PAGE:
Utility set to provide boost for property in Ras Al Khaimah

The Government of RAK has established its own utilities company as part of a long-running attempt to ease power and water shortages.

The Al Hamra Village development in Ras Al Khaimah. The emirate has been playing catch up in terms of water and electricity. Sarah Dea/The National
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Ras Al Khaimah's property market could emerge as a major beneficiary of a new utility serving the emirate.

With dozens of apartment projects lying empty and unable to complete because of a lack of water and power, property specialists say the new authority could help to ease power and water shortages in the country's northernmost emirate.

According to a decree issued on Friday by RAK's Ruler Sheikh Saud bin Saqr, the new government entity, dubbed Rakewa (Ras Al Khaimah Electricity and Water Authority) will regulate water and electricity throughout the emirate.

It will oversee the ownership, management, operation and maintenance of electricity generation and water desalination plants as well as water rights in the emirate, the decree said.

Property analysts note that establishing power and water connections has been time-consuming and expensive for developers in the emirate, where some investors have been hit by hefty connection fees when their homes have been handed over.

"This new body will definitely be seen as good news for property developers in the region," said Matthew Green, the head of research for CBRE's Dubai office.

"We are aware of a number of developments which are still awaiting handover because there is no power or water connection. For the past five years the Northern Emirates have been playing catch-up in terms of its water and power infrastructure and this means a single point of contact for developers for power and water, although it may take time to have a real impact."

The new body is also charged with monitoring the prices of water and power services in RAK "to ensure fairness, transparency at all times", and to make sure that "present and future consumer demands from the water and power services are properly met".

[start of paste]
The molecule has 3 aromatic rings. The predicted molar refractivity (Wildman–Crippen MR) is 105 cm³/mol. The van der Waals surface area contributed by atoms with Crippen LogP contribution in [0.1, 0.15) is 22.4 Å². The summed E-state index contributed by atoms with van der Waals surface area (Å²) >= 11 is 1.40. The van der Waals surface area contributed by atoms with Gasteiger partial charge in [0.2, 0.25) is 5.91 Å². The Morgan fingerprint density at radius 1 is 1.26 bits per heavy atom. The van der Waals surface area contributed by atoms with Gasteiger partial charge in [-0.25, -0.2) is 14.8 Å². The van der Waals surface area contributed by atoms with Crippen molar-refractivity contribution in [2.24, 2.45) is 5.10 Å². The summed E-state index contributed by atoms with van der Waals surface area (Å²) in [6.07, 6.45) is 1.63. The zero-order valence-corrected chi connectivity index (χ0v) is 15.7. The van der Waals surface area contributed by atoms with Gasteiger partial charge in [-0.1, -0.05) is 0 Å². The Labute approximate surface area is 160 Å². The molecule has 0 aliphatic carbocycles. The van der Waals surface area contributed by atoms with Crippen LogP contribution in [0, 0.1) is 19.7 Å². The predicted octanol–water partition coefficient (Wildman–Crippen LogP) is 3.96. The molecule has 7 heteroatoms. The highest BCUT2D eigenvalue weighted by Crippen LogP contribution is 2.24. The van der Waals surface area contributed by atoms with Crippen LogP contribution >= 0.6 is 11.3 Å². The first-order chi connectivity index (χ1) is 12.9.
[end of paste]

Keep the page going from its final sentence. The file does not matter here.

No information was given about how much of a budget the new authority would have or how much of the Dh5.7 billion (US$1.55bn) federal government cash allocated to building additional infrastructure in the Northern Emirates from 2011 to 2014, if any, would be given to it.

"Problems with water and power connection are ongoing in the Northern Emirates. The problems with connectivity for utilities have had a negative effect in terms of encouraging investment," said Craig Plumb, the head of research at Jones Lang LaSalle's Dubai office.

"There are still many projects from the last boom which have never been completed and if the power and water connections are improved and the Dubai market continues to recover, the demand for these could increase over time. And if the power and water situation is improved that can only help the tourism industry in the emirate which is already seeing some improvement," he said. "The big issue now is whether changing the provider will change things,"

Rakewa will take over much of the responsibility for providing power to RAK from the Federal Electricity & Water Authority, which has been responsible for providing the bulk of power to all of the Northern Emirates since it was established in 1999.

Developers have faced a barrage of criticism from residents over new connections in the Northern Emirates that in many cases have left tenants waiting months or even years for a connection or paying over the odds for the connections they receive.

In January, the RAK-based Al Hamra Real Estate told tenants that it would disconnect them if they failed to pay disputed chiller bills in a high-profile and long-running dispute. The tenants are angry at the size of bills, but the developer says it is simply passing on the costs of connecting the scheme.